A large proportion of all the cells generated in the developing nervous system die by 
the time it is mature. After peaking during childhood, synaptic density in the human 
frontal cortex declines by 30-40% by adulthood. A process of selective neuronal 
death and progressive synaptic elimination appears to operate throughout 
adolescence to eliminate early errors of connection and it is suggested that this 
sculpting of this nervous system might be abnormal in schizophrenia. (157-160)
Integrating this idea with the neurodevelopmental hypothesis results in the 
suggestion that the maldevelopment in utero sets the stage for secondary synaptic 
disorganisation in adolescence. This hypothesis has been supported by: phosphorus-
31 magnetic resonance spectroscopy studies of neural membrane phospholipid 
turnover. (161, 162)

Alternatively it is possible that lesion remains dormant until the normal processes of 
brain maturation in adolescence lead to the use of neuronal circuits that are not 
greatly developed in children. In support of this idea it has been found that in 
humans the development (myelination) of circuitry to and from the hippocampus is 
only complete in adolescence, providing a mechanism whereby a lesion affecting this 
area may not be apparent until these pathways are mature. (168) Also proposed have 
been the possibilities of abnormalities of neuronal sprouting (169) or adverse effects 
of stress related neural transmission. (165)

Finally, support for the neurobiological plausibility of the latency period in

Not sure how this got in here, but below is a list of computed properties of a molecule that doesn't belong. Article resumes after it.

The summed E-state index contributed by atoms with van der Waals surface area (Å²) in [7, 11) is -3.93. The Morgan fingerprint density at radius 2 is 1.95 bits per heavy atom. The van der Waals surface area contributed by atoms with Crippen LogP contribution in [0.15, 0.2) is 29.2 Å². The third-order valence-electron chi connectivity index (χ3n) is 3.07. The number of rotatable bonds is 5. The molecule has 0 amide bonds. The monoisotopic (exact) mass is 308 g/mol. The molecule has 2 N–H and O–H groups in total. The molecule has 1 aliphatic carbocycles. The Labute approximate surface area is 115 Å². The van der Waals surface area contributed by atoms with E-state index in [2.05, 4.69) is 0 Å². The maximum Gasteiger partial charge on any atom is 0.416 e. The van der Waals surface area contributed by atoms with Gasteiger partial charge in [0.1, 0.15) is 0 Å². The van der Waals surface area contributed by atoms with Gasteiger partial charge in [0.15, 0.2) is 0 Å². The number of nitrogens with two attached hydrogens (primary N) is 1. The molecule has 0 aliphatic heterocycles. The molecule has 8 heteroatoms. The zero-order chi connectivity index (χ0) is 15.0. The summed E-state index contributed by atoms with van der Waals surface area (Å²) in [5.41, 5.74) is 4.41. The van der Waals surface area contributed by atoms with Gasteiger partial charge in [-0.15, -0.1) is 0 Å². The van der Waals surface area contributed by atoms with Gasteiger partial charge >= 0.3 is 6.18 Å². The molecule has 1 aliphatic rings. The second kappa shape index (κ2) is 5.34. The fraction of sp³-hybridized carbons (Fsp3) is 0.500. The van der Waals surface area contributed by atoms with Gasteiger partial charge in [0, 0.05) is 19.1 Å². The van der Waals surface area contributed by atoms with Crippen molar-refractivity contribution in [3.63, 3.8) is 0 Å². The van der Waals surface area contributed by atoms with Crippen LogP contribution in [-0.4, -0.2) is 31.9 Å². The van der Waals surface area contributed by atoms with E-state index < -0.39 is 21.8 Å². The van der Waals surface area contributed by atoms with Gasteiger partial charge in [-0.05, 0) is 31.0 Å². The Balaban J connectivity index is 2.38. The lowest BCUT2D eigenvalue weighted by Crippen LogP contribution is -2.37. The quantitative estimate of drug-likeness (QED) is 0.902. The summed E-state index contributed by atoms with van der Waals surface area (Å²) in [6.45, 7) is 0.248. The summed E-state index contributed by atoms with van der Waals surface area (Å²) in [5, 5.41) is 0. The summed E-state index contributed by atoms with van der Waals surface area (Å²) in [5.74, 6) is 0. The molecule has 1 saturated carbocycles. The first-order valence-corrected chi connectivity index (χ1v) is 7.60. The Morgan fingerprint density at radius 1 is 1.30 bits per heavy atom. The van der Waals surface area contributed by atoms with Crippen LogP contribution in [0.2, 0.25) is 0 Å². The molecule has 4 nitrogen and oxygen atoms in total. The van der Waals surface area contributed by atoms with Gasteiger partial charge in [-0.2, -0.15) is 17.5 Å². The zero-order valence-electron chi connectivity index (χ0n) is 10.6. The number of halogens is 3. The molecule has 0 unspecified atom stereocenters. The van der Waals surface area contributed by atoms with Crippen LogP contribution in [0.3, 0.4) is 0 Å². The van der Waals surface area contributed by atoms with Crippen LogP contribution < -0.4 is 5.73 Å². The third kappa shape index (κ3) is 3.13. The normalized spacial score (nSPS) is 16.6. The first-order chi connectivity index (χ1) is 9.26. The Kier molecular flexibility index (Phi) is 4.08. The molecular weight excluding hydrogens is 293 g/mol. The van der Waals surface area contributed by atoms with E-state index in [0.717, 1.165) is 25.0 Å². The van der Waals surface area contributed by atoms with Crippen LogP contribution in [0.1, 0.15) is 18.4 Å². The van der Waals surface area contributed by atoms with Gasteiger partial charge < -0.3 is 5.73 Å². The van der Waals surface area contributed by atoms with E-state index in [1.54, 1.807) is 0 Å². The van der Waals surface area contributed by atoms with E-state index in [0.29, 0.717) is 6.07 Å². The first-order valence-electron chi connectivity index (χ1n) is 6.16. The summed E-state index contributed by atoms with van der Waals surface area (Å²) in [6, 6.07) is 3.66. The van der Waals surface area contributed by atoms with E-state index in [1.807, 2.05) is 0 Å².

schizophrenia comes from studying human developmental disorders which also 
exhibit this phenomenon. Both temporal lobe epilepsy and metachromatic 
leukodystrophy provide a 'mock-up' of schizophrenia. (166, 167)

Conclusion

In summary, there is substantial amount of evidence in support of a 
neurodevelopmental basis for schizophrenia. A specific aetiology is not implicated 
and multiple genetic and environmental factors may be relevant. These causal 
factors interact, in an unknown way, to produce aberrant fetal development. It is not 
certain whether this early developmental aberration is necessary and/or sufficient to 
'cause' schizophrenia; probably it just leaves the individual susceptible to the 
disorder. If, and when the symptoms of schizophrenia occur is thought to be 
determined by the intervening processes of postnatal cerebral maturation. 

In order to advance the understanding of the aetiology of schizophrenia future 
research needs to concentrate on furthering the understanding of brain development 
and maturation. The genes, proteins and molecular mechanisms involved in normal 
neuronal proliferation, migration and synapse formation need to be determined. 
Hopefully, this knowledge will enable the mechanisms involved in aberrant 
neurodevelopment to be understood. Studies are needed to define the peripubertal 
trigger which causes the development of psychotic symptoms and explain how and 
why the disease remains latent for 20-30 years Another area warranting further study 
is the interactions between the genes and environmental factors associated with the 
development of schizophrenia. 

Few of the positive findings supporting the neurodevelopmental hypothesis are 
undisputed. These inconsistencies probably reflect the fact that schizophrenia is 
actually a group of pathogenically diverse disorders, of which only one has a 
neurodevelopmental origin. Indeed, this possibility seems likely because of the 
clinical diversity of schizophrenia and the many examples elsewhere in medicine 
where complex phenotypes turn out to be aggregates of discrete diseases. To date, 
however, attempts to subdivide schizophrenia have yet to provide any evidence of 
heterogenicity at the neurodevelopmental, or any other, pathogenetic level.